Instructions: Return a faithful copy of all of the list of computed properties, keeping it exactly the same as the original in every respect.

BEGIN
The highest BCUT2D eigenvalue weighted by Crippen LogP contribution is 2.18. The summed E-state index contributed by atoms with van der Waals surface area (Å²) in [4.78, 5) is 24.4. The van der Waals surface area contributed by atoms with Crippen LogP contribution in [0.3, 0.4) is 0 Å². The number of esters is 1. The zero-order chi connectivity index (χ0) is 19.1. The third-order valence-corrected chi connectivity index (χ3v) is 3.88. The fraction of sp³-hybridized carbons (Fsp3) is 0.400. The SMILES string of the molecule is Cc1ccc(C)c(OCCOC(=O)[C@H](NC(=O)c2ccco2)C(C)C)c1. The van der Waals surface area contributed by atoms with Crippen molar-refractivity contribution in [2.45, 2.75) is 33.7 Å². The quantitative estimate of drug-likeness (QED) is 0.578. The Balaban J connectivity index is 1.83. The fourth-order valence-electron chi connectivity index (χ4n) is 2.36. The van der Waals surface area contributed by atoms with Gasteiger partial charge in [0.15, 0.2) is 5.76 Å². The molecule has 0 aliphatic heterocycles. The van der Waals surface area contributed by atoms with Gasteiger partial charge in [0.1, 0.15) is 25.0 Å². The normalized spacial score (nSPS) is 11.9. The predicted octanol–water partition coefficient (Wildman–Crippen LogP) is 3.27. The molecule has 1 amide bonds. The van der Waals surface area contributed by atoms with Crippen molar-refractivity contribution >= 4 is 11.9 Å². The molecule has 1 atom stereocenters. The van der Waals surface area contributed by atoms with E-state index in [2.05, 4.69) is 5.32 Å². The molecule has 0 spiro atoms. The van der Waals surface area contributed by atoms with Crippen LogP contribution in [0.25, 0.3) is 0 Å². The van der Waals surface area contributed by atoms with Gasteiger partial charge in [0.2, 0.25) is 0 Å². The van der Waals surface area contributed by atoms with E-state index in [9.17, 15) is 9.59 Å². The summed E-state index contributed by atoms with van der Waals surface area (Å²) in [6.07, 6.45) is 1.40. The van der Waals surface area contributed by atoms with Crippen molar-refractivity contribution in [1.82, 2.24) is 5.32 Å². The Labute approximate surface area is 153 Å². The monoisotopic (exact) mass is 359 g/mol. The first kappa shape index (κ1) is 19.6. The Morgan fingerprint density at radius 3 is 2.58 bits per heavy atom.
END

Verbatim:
The highest BCUT2D eigenvalue weighted by Crippen LogP contribution is 2.18. The summed E-state index contributed by atoms with van der Waals surface area (Å²) in [4.78, 5) is 24.4. The van der Waals surface area contributed by atoms with Crippen LogP contribution in [0.3, 0.4) is 0 Å². The number of esters is 1. The zero-order chi connectivity index (χ0) is 19.1. The third-order valence-corrected chi connectivity index (χ3v) is 3.88. The fraction of sp³-hybridized carbons (Fsp3) is 0.400. The SMILES string of the molecule is Cc1ccc(C)c(OCCOC(=O)[C@H](NC(=O)c2ccco2)C(C)C)c1. The van der Waals surface area contributed by atoms with Crippen molar-refractivity contribution in [2.45, 2.75) is 33.7 Å². The quantitative estimate of drug-likeness (QED) is 0.578. The Balaban J connectivity index is 1.83. The fourth-order valence-electron chi connectivity index (χ4n) is 2.36. The van der Waals surface area contributed by atoms with Gasteiger partial charge in [0.15, 0.2) is 5.76 Å². The molecule has 0 aliphatic heterocycles. The van der Waals surface area contributed by atoms with Gasteiger partial charge in [0.1, 0.15) is 25.0 Å². The normalized spacial score (nSPS) is 11.9. The predicted octanol–water partition coefficient (Wildman–Crippen LogP) is 3.27. The molecule has 1 amide bonds. The van der Waals surface area contributed by atoms with Crippen molar-refractivity contribution >= 4 is 11.9 Å². The molecule has 1 atom stereocenters. The van der Waals surface area contributed by atoms with E-state index in [2.05, 4.69) is 5.32 Å². The molecule has 0 spiro atoms. The van der Waals surface area contributed by atoms with Crippen LogP contribution in [0.25, 0.3) is 0 Å². The van der Waals surface area contributed by atoms with Gasteiger partial charge in [0.2, 0.25) is 0 Å². The van der Waals surface area contributed by atoms with E-state index in [9.17, 15) is 9.59 Å². The summed E-state index contributed by atoms with van der Waals surface area (Å²) in [6.07, 6.45) is 1.40. The van der Waals surface area contributed by atoms with Crippen molar-refractivity contribution in [1.82, 2.24) is 5.32 Å². The Labute approximate surface area is 153 Å². The monoisotopic (exact) mass is 359 g/mol. The first kappa shape index (κ1) is 19.6. The Morgan fingerprint density at radius 3 is 2.58 bits per heavy atom.